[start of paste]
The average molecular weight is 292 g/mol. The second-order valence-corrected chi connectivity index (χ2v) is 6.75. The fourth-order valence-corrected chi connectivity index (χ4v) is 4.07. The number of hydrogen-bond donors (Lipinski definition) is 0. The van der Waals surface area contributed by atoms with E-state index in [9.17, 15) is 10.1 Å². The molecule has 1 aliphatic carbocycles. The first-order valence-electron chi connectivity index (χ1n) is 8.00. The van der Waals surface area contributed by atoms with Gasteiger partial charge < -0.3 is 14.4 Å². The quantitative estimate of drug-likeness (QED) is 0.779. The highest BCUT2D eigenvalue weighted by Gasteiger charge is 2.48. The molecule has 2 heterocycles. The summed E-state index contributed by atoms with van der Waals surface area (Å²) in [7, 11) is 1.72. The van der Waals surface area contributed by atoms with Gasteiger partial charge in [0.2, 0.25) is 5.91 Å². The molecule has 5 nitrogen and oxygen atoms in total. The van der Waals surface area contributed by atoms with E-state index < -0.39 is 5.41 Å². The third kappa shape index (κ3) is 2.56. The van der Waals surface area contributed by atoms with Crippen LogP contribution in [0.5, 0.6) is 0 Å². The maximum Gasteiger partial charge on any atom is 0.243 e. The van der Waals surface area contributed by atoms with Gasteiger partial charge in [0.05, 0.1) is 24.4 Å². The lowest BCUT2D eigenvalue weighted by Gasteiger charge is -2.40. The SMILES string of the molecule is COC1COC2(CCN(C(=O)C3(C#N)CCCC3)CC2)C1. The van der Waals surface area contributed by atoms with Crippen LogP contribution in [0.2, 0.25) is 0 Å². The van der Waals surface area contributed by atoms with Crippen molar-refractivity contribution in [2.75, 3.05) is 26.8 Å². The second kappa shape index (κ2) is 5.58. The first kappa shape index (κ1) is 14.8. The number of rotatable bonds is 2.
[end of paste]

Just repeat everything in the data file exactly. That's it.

The average molecular weight is 292 g/mol. The second-order valence-corrected chi connectivity index (χ2v) is 6.75. The fourth-order valence-corrected chi connectivity index (χ4v) is 4.07. The number of hydrogen-bond donors (Lipinski definition) is 0. The van der Waals surface area contributed by atoms with E-state index in [9.17, 15) is 10.1 Å². The molecule has 1 aliphatic carbocycles. The first-order valence-electron chi connectivity index (χ1n) is 8.00. The van der Waals surface area contributed by atoms with Gasteiger partial charge < -0.3 is 14.4 Å². The quantitative estimate of drug-likeness (QED) is 0.779. The highest BCUT2D eigenvalue weighted by Gasteiger charge is 2.48. The molecule has 2 heterocycles. The summed E-state index contributed by atoms with van der Waals surface area (Å²) in [7, 11) is 1.72. The van der Waals surface area contributed by atoms with Gasteiger partial charge in [0.2, 0.25) is 5.91 Å². The molecule has 5 nitrogen and oxygen atoms in total. The van der Waals surface area contributed by atoms with E-state index < -0.39 is 5.41 Å². The third kappa shape index (κ3) is 2.56. The van der Waals surface area contributed by atoms with Crippen LogP contribution in [0.5, 0.6) is 0 Å². The maximum Gasteiger partial charge on any atom is 0.243 e. The van der Waals surface area contributed by atoms with Gasteiger partial charge in [0.05, 0.1) is 24.4 Å². The lowest BCUT2D eigenvalue weighted by Gasteiger charge is -2.40. The SMILES string of the molecule is COC1COC2(CCN(C(=O)C3(C#N)CCCC3)CC2)C1. The van der Waals surface area contributed by atoms with Crippen LogP contribution in [0.2, 0.25) is 0 Å². The van der Waals surface area contributed by atoms with Crippen molar-refractivity contribution in [2.75, 3.05) is 26.8 Å². The second kappa shape index (κ2) is 5.58. The first kappa shape index (κ1) is 14.8. The number of rotatable bonds is 2.